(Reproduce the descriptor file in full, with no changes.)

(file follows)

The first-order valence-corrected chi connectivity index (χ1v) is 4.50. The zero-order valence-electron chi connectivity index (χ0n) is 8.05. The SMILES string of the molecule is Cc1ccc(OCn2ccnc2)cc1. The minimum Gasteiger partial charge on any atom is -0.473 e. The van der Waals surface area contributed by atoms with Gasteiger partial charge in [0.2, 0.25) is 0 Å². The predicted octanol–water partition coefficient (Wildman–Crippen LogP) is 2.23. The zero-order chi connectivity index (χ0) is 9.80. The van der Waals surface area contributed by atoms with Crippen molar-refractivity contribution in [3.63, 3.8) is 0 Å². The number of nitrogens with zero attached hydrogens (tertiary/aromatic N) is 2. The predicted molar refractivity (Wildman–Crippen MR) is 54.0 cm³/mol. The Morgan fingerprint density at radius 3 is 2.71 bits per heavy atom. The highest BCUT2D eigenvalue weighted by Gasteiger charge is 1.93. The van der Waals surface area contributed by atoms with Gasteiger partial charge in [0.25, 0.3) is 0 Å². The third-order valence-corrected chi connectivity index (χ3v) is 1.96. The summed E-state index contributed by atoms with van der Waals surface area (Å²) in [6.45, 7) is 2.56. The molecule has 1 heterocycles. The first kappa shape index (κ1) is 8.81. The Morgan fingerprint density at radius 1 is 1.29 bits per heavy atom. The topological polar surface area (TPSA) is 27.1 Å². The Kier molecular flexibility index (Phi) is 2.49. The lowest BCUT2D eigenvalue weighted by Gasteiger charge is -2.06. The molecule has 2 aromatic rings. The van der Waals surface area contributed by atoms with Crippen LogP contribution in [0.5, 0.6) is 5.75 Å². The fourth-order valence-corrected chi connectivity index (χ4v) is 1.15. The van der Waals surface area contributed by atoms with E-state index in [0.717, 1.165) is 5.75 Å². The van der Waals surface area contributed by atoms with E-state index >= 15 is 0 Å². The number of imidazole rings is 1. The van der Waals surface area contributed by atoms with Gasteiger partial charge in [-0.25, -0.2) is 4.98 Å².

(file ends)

The first-order valence-corrected chi connectivity index (χ1v) is 4.50. The zero-order valence-electron chi connectivity index (χ0n) is 8.05. The SMILES string of the molecule is Cc1ccc(OCn2ccnc2)cc1. The minimum Gasteiger partial charge on any atom is -0.473 e. The van der Waals surface area contributed by atoms with Gasteiger partial charge in [0.2, 0.25) is 0 Å². The predicted octanol–water partition coefficient (Wildman–Crippen LogP) is 2.23. The zero-order chi connectivity index (χ0) is 9.80. The van der Waals surface area contributed by atoms with Crippen molar-refractivity contribution in [3.63, 3.8) is 0 Å². The number of nitrogens with zero attached hydrogens (tertiary/aromatic N) is 2. The predicted molar refractivity (Wildman–Crippen MR) is 54.0 cm³/mol. The Morgan fingerprint density at radius 3 is 2.71 bits per heavy atom. The highest BCUT2D eigenvalue weighted by Gasteiger charge is 1.93. The van der Waals surface area contributed by atoms with Gasteiger partial charge in [0.25, 0.3) is 0 Å². The third-order valence-corrected chi connectivity index (χ3v) is 1.96. The summed E-state index contributed by atoms with van der Waals surface area (Å²) in [6.45, 7) is 2.56. The molecule has 1 heterocycles. The first kappa shape index (κ1) is 8.81. The Morgan fingerprint density at radius 1 is 1.29 bits per heavy atom. The topological polar surface area (TPSA) is 27.1 Å². The Kier molecular flexibility index (Phi) is 2.49. The lowest BCUT2D eigenvalue weighted by Gasteiger charge is -2.06. The molecule has 2 aromatic rings. The van der Waals surface area contributed by atoms with Crippen LogP contribution in [0.5, 0.6) is 5.75 Å². The fourth-order valence-corrected chi connectivity index (χ4v) is 1.15. The van der Waals surface area contributed by atoms with E-state index in [0.717, 1.165) is 5.75 Å². The van der Waals surface area contributed by atoms with E-state index >= 15 is 0 Å². The number of imidazole rings is 1. The van der Waals surface area contributed by atoms with Gasteiger partial charge in [-0.25, -0.2) is 4.98 Å².